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School

  • The road to college

    Make the most of campus visits

  • Preschool a worthy investment

    By Nannette Johnston

    We are all lifelong learners. We attend elementary, middle and high schools. We proceed to a college or technical school and then into the work force. While in our vocations, we stay on top of new strategies and professional development. Then, when we retire, we read books and periodicals to keep our minds sharp. 

    Research shows children start learning in the womb. There is not a lot we can do to measure learning at that age. However, we can start monitoring language development and brain activity as soon as our babies are born.

  • Creating the future through strategic planning

    By GARY FRENCH

    Walt Disney once said, “If you can dream it, you can do it.” This past fall, a group of 28 shareholders, representing the education, business and parental sectors of our community, joined forces as a strategic planning team to create the future of the Elizabethtown Independent School District. While these individuals possessed valuable intangible assets, expertise, leadership and experience, the capacity of their leadership in addition to their commitment to our school district gave purpose to the plan itself.

  • Learning a Kentucky music tradition

    Students at Vine Grove Elementary School have the opportunity to learn an instrument with historic significance to Kentucky.

    Once a week, fourth- and fifth-grade students meet for dulcimer club to learn an appreciation for the instrument and the value of teamwork.

    Dulcimers are fretted string instruments that typically have three or four strings.

  • Students bang the drum in music education

    On Mondays after school, students from Woodland Elementary School can be found making a lot of noise without getting into trouble.

    Members of The Woodland Drums, a group of auditioned students led by music teacher Aaron Dale, are putting sticks and hands to a variety of drums, gaining a deeper understanding of music, performance and teamwork.

  • Musicians Club helps Central Hardin students connect, create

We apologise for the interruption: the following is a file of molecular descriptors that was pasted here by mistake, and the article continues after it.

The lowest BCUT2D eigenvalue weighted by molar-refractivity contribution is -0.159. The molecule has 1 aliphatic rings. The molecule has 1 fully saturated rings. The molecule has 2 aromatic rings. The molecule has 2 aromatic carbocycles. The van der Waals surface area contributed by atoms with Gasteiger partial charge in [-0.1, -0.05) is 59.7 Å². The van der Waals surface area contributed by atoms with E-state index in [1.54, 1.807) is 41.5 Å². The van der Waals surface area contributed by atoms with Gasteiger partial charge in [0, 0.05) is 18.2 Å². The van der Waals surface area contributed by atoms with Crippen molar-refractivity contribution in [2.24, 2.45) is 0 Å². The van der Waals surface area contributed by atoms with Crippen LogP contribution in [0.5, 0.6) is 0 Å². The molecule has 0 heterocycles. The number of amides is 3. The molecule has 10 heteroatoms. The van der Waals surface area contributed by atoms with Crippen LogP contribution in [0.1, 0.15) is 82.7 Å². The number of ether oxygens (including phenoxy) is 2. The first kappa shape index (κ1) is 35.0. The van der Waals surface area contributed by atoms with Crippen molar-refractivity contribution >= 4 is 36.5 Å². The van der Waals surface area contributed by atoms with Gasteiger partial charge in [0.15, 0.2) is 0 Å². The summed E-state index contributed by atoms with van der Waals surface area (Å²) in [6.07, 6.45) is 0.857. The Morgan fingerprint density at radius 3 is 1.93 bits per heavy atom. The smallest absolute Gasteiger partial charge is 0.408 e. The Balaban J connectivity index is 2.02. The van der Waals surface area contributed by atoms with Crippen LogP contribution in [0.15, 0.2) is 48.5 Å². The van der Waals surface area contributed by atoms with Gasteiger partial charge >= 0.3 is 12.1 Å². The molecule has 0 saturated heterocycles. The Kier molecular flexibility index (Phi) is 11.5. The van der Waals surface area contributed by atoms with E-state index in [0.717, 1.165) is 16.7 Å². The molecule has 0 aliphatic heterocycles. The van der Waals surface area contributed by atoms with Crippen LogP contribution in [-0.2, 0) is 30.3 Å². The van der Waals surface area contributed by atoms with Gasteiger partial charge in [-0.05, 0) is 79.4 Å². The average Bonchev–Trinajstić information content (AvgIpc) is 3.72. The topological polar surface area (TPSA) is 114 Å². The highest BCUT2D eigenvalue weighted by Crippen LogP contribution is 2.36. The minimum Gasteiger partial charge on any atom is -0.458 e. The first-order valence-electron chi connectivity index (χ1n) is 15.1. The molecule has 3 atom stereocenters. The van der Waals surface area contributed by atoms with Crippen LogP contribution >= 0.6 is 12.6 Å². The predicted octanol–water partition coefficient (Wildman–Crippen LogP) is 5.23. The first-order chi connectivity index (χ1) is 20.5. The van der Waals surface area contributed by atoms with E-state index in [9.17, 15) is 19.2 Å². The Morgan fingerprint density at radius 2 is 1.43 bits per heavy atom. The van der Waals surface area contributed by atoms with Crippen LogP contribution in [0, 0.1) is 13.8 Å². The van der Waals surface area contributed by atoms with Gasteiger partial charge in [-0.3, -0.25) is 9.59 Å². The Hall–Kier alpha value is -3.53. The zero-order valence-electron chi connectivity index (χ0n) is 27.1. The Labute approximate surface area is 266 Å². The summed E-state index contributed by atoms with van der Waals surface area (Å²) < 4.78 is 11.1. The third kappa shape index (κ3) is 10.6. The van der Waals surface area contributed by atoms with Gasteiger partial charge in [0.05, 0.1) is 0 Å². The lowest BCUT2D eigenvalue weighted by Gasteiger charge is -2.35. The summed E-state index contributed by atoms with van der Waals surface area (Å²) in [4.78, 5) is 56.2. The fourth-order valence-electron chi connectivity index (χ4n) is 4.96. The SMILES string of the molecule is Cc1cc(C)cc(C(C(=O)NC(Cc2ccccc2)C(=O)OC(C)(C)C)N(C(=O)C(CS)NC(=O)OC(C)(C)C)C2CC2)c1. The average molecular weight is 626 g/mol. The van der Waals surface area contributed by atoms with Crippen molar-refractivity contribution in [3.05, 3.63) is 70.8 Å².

When people think of music in schools they often think of the band they see on the football field at halftime or chorus performances throughout the year. Those are two important aspects of music in schools, but music education is found in many forms.

    At Central Hardin High School, The Musicians Club brings together students who play instruments of any type, write music or simply enjoy music.

  • Students rally around toddler fighting cancer

    For more information...

  • Rising Voices: Point/Counterpoint: Semesters or Trimesters

    By Savanna Bolin 

    High school, for some, is meant to be a time of readying yourself for college. It's an opportunity to gain knowledge and experience to help you succeed in whatever plans you have for the future.

     

  • Rising Voices: Lost in Translation

    By Amira Bryant

    Other than a smile, mathematics is the universal language of the world, but many students don't speak it fluently.

    Math presents a variety of struggles, according to students and education professionals.

    Donna Herringshaw, a John Hardin high school math teacher, thinks it's an issue that can be traced back to elementary school.

    “Students have been taught from a very young age that math is difficult,” Herringshaw said. 

  • Rising Voices: Point, Counter Point: Semesters or Trimesters

    By Autumn Sandlin

    Every school you go to has a different way of running things, including scheduling.

    There has been a lot of talk recently about semesters and trimesters. Some schools divide the year into two 18-week long semesters with final exams at the end of each. Others divide the year into three 12-week trimesters.